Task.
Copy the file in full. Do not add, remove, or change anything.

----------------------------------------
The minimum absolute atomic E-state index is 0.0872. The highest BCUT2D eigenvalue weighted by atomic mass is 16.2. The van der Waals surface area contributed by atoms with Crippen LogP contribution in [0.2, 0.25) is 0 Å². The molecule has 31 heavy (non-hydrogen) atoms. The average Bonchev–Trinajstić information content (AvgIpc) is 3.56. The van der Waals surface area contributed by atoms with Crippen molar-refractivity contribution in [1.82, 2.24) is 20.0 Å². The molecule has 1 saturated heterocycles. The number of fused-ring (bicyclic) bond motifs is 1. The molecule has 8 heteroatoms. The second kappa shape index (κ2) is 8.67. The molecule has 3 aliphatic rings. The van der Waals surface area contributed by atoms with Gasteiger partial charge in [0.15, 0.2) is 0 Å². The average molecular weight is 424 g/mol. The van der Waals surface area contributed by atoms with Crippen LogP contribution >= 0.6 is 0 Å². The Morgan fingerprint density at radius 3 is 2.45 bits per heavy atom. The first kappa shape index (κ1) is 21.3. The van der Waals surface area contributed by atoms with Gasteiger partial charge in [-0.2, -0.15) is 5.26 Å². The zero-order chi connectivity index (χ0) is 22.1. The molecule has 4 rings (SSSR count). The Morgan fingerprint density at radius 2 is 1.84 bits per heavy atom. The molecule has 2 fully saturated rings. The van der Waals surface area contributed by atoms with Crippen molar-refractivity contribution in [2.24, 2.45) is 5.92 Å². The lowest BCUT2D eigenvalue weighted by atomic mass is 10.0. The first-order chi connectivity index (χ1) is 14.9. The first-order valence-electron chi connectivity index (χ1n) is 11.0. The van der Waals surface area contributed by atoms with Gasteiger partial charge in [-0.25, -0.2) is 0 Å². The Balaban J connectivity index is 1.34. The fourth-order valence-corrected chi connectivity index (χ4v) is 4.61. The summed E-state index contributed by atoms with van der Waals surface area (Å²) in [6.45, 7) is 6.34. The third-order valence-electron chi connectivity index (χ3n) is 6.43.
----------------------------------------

The minimum absolute atomic E-state index is 0.0872. The highest BCUT2D eigenvalue weighted by atomic mass is 16.2. The van der Waals surface area contributed by atoms with Crippen LogP contribution in [0.2, 0.25) is 0 Å². The molecule has 31 heavy (non-hydrogen) atoms. The average Bonchev–Trinajstić information content (AvgIpc) is 3.56. The van der Waals surface area contributed by atoms with Crippen molar-refractivity contribution in [1.82, 2.24) is 20.0 Å². The molecule has 1 saturated heterocycles. The number of fused-ring (bicyclic) bond motifs is 1. The molecule has 8 heteroatoms. The second kappa shape index (κ2) is 8.67. The molecule has 3 aliphatic rings. The van der Waals surface area contributed by atoms with Gasteiger partial charge in [0.15, 0.2) is 0 Å². The average molecular weight is 424 g/mol. The van der Waals surface area contributed by atoms with Crippen LogP contribution >= 0.6 is 0 Å². The Morgan fingerprint density at radius 3 is 2.45 bits per heavy atom. The first kappa shape index (κ1) is 21.3. The van der Waals surface area contributed by atoms with Gasteiger partial charge in [-0.2, -0.15) is 5.26 Å². The zero-order chi connectivity index (χ0) is 22.1. The molecule has 4 rings (SSSR count). The Morgan fingerprint density at radius 2 is 1.84 bits per heavy atom. The molecule has 2 fully saturated rings. The van der Waals surface area contributed by atoms with Crippen molar-refractivity contribution in [2.24, 2.45) is 5.92 Å². The lowest BCUT2D eigenvalue weighted by atomic mass is 10.0. The first-order chi connectivity index (χ1) is 14.9. The first-order valence-electron chi connectivity index (χ1n) is 11.0. The van der Waals surface area contributed by atoms with Gasteiger partial charge in [-0.25, -0.2) is 0 Å². The Balaban J connectivity index is 1.34. The fourth-order valence-corrected chi connectivity index (χ4v) is 4.61. The summed E-state index contributed by atoms with van der Waals surface area (Å²) in [6.45, 7) is 6.34. The third-order valence-electron chi connectivity index (χ3n) is 6.43.